Innovative therapies for people with Parkinson’s disease are originating and being practiced all over the world. From Australia via the Pacific Northwest comes this write-up “Art, laughter are therapy for PD group.” Written by Anne Atkin — volunteer, public speaker, ambassador and librarian with Australia-based Parkinson’s Victoria. as well as author of a new book: “Living and Laughing with Parkinsons”
Anne began her first “Painting with Parkinson’s” group in 2007, parlaying her love of art and experience as a teacher into benefit for others with Parkinson’s. Anne’s article was orginally published in the Nov/Dec 2011 issue of The Parkinson’s Post, bi-monthly newsletter of the Northwest Parkinson’s Foundation (www.nwpf.org). The mission of this Seattle-based organization is “to establish an optimal quality of life for the Northwest Parkinson’s community through awareness, education, advocacy and care.”
Special thanks to Ruth Egger of the NWPF for permission to reprint the article.
Here’s Anne Atkin’s article “Art, laughter are therapy for PD group”…
Art, laughter are therapy for PD group
By Anne Atkin
A year after my diagnosis, and with help from a close friend, I started a support group—“Painting with Parkinson’s”—focused on art as therapy for Parkinson’s disease.
Over the last couple of years I have expanded what this support group does. Creativity is the main focus, but now I use exercises, socialization and, most recently, cognitive activities. This is all in a safe, supportive and loving setting.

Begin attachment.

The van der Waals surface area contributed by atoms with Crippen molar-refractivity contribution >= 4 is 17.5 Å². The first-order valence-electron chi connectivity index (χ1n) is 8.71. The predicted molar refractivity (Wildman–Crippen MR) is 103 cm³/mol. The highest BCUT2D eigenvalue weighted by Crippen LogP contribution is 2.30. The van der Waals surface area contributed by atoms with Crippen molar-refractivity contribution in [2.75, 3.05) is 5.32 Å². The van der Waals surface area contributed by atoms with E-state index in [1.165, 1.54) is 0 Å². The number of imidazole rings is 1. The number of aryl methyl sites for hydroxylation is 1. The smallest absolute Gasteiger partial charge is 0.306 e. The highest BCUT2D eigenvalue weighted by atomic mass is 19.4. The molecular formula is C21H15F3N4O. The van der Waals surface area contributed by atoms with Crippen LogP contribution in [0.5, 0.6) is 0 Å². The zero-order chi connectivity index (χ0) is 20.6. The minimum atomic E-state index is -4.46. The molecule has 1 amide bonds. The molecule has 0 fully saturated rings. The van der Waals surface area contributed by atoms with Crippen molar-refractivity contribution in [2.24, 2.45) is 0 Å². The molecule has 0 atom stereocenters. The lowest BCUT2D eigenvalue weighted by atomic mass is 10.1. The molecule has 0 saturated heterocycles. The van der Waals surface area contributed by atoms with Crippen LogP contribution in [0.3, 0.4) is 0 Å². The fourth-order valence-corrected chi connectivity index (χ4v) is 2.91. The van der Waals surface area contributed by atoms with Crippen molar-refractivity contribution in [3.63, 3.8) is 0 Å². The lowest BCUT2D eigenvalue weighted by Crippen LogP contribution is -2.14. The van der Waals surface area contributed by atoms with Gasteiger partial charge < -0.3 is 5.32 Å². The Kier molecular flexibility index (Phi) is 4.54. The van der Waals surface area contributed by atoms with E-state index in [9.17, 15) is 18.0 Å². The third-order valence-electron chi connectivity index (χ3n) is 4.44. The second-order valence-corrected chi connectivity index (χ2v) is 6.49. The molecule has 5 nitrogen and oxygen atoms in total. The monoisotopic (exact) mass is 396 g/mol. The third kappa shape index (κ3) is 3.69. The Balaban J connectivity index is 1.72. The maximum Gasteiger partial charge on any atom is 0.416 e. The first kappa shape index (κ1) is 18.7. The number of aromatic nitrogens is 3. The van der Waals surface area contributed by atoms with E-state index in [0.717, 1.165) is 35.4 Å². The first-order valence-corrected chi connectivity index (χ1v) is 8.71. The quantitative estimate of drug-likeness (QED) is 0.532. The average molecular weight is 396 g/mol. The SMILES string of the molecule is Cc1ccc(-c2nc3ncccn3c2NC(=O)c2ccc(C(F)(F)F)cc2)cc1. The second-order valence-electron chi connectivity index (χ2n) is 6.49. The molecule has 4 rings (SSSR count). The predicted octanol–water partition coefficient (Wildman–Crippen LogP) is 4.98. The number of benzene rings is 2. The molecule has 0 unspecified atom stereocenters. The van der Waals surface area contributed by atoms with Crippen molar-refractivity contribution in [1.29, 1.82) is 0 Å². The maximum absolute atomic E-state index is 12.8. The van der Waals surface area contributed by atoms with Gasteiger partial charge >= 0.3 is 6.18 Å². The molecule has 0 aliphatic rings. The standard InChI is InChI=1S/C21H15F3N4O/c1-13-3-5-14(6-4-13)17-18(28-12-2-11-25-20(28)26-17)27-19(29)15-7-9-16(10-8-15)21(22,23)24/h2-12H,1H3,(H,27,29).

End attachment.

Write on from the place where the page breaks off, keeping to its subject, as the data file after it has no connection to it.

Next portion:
It is wonderful to see emotional baggage left at the door when people arrive and not picked up when they leave. One man calls our group an oasis of sanity in an otherwise difficult world.
Many people with Parkinson’s experience difficulty with motivation and apathy, two very difficult aspects of the disease that have to be overcome. I am gently encouraging to all in our group.
I also love making people laugh. We all work hard to make meetings as much fun as possible, with lots of laughter.
Our efforts are focused on exercising and on striving to “retrain” the brain. We also incorporate visualization, wellness and mindfulness—in other words, a package- deal of things that can help us feel we are taking some control back in life.
Last week I saw my neurologist. He thought it was time to have a look at my mobility and functionality. Three years ago I had a score of 15 (whatever that is!) on his tests, and last week I got a top score of 0. My doctor said that whatever I’m doing, I’d better not stop!
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